NEW YORK Obsolete ferrous
scrap prices strengthened in the second tranche of trading in
key Midwest regions as an apparent demand spike encouraged
scrap dealers to hold out for better pricing.
Market participants said prime
grades mostly continued to trade at prices unchanged from May,
with some uptick to the east of Chicago and Indiana, while
obsolete grades that traded at down $10 per gross ton during
the start of the week strengthened June 6 to trade sideways at
Sources said final prices had
yet to be fixed on several trades in Chicago and Indiana as of
late June 6. As a result, the expectation is that most
remaining marketsincluding the closely watched Chicago
marketwill settle June 7.
For a market that had earlier
forecast a $10- to $20-a-ton slide in June pricing, this
weeks trading has thrilled suppliers who are now
suggesting that the market has bottomed.
Opinions were divided, however,
as to what caused the apparent turnaround.
According to one market source,
mill order books for finished steel products improved in May,
increasing their need for scrap material.
"Order books got better but
consumers didnt tell anyone. Mills used more scrap in May
than they planned and their inventories were reduced for June.
This strengthening was not supply-driven; it was driven by
demand," he said.
A second source said dealers
caught wind of a stronger market after mills failed to cancel
scrap orders at the end of Maya common practice when
mills anticipate a weaker market.
"Little things happen that
change perception," he said. "As a buyer, if youre going
to buy down, you should just come out and buy down and cancel
scrap at the end of the month. And there was a little concern
over prime availability. Prime supply was down because mills
were buying more prime scrap due to the narrow price
differential to shred and plate and structural scrap, which
mills should do," he said.
Sources said most mills have
completed securing a majority of their tons with only final
prices left to thrash out, thought at least one broker said he
believed some mills have not been able to secure their needs
and are still in the market offering sideways pricing.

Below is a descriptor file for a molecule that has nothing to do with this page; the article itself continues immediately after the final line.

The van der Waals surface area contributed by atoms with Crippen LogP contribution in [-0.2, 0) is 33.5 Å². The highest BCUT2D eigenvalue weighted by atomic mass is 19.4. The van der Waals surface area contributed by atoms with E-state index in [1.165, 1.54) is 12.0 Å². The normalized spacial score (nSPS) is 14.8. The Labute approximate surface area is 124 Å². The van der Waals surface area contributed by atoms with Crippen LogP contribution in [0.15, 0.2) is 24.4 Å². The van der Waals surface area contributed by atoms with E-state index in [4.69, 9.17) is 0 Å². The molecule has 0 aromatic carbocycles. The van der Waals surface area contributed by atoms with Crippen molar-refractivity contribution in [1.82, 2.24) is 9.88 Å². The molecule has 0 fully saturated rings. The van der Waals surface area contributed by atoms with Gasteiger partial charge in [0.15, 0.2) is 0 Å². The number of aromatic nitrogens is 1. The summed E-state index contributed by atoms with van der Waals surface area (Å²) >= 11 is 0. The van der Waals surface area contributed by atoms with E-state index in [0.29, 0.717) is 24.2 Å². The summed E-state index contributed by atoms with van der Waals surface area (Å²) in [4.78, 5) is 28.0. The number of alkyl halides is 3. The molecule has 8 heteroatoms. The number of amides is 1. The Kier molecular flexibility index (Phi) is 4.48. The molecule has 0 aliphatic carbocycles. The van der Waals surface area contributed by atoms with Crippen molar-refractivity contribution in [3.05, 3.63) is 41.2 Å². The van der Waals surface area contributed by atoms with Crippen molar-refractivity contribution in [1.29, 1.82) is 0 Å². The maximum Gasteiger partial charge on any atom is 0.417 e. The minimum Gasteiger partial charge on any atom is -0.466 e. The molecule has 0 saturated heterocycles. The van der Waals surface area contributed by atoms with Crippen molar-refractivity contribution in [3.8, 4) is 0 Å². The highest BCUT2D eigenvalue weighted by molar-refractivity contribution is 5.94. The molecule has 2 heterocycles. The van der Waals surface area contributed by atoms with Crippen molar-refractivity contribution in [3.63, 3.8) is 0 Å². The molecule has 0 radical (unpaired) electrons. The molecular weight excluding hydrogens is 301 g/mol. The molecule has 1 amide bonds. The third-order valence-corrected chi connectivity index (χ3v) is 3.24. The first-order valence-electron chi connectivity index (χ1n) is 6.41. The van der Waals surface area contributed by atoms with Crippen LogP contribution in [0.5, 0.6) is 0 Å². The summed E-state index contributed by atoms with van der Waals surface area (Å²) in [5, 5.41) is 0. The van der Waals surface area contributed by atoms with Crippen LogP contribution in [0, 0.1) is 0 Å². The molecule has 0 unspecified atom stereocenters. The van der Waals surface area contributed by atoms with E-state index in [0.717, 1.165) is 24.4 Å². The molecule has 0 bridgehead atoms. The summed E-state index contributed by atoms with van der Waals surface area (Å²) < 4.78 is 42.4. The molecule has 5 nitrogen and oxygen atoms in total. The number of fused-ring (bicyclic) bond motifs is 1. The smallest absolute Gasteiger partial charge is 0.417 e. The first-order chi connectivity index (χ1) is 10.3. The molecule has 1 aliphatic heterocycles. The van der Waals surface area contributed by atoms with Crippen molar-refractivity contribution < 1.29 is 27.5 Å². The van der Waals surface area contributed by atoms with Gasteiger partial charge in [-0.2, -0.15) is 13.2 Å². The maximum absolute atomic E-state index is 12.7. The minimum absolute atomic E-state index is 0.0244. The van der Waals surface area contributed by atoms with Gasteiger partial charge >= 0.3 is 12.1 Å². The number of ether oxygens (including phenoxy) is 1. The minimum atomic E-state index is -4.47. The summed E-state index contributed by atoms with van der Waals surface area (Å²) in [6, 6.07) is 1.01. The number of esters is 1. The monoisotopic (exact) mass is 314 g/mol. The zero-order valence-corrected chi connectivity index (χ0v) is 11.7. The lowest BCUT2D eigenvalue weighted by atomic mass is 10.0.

Several mill buyers refuted that
claim, however, with one buyer saying additional purchases at
May pricing were a good bet for July.
"I think supply and demand are
tightly matched right now, so laying down a little inventory is
essentially a hedge against a mill having a stronger July
program or export coming back. Plus, east of Chicago got more
strength as the trade went on, so that could be a factor come
July," the buyer said.
Trade also continued outside of
the Midwest. In Pittsburgh, most mills were still in
negotiations at of June 6, but sources said they largely expect
the market to trend sideways across all grades.
The tightness in the prime scrap
supply made its way into the Youngstown, Ohio, market as well,
with the price for No. 1 busheling improving $5 a ton to $385 a
ton. No. 1 heavy melt remained unchanged at $325 a ton, while
some other obsolete grades fell by $5 per ton.
Further north in Cleveland, the
market was still unsettled by late June 6, though the
speculation is that prices could hold flat.
In Ontario, the price for prime
scrap increased $5 per ton and other grades fell by $5 per ton.
Ontario mills needed to pay up on prime prices as the material
could be rerouted and sold into the United States for higher
numbers, sources said.
In the southeast, Birmingham,
Ala., appears to be headed sideways, while it was still unclear
whether the Carolinas will follow suit.
Lisa Gordon, Pittsburgh,
contributed to this story.